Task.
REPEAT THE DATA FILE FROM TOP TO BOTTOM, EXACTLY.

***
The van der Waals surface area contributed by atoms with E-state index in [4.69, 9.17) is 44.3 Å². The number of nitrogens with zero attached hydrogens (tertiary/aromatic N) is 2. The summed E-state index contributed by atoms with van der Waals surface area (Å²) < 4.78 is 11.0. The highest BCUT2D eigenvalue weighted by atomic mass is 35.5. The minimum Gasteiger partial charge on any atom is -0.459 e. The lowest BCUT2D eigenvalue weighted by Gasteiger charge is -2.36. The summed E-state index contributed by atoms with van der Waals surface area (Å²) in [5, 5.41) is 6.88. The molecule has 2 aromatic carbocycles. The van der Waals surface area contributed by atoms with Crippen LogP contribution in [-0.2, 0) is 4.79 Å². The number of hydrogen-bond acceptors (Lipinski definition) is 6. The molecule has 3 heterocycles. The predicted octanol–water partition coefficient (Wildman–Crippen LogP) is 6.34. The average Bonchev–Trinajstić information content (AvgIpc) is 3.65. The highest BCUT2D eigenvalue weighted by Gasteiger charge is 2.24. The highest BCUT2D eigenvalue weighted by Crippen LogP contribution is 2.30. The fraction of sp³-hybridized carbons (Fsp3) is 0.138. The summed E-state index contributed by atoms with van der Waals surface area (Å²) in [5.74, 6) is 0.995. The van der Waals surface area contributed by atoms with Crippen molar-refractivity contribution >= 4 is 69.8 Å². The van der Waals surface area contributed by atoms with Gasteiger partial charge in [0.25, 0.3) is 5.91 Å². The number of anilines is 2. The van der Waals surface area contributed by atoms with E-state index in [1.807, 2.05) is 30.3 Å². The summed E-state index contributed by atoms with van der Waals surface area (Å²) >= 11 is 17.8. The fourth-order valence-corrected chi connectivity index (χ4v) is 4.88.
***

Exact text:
The van der Waals surface area contributed by atoms with E-state index in [4.69, 9.17) is 44.3 Å². The number of nitrogens with zero attached hydrogens (tertiary/aromatic N) is 2. The summed E-state index contributed by atoms with van der Waals surface area (Å²) < 4.78 is 11.0. The highest BCUT2D eigenvalue weighted by atomic mass is 35.5. The minimum Gasteiger partial charge on any atom is -0.459 e. The lowest BCUT2D eigenvalue weighted by Gasteiger charge is -2.36. The summed E-state index contributed by atoms with van der Waals surface area (Å²) in [5, 5.41) is 6.88. The molecule has 2 aromatic carbocycles. The van der Waals surface area contributed by atoms with Crippen LogP contribution in [-0.2, 0) is 4.79 Å². The number of hydrogen-bond acceptors (Lipinski definition) is 6. The molecule has 3 heterocycles. The predicted octanol–water partition coefficient (Wildman–Crippen LogP) is 6.34. The average Bonchev–Trinajstić information content (AvgIpc) is 3.65. The highest BCUT2D eigenvalue weighted by Gasteiger charge is 2.24. The highest BCUT2D eigenvalue weighted by Crippen LogP contribution is 2.30. The fraction of sp³-hybridized carbons (Fsp3) is 0.138. The summed E-state index contributed by atoms with van der Waals surface area (Å²) in [5.74, 6) is 0.995. The van der Waals surface area contributed by atoms with Crippen molar-refractivity contribution >= 4 is 69.8 Å². The van der Waals surface area contributed by atoms with Gasteiger partial charge in [0.25, 0.3) is 5.91 Å². The number of anilines is 2. The van der Waals surface area contributed by atoms with E-state index in [1.807, 2.05) is 30.3 Å². The summed E-state index contributed by atoms with van der Waals surface area (Å²) >= 11 is 17.8. The fourth-order valence-corrected chi connectivity index (χ4v) is 4.88.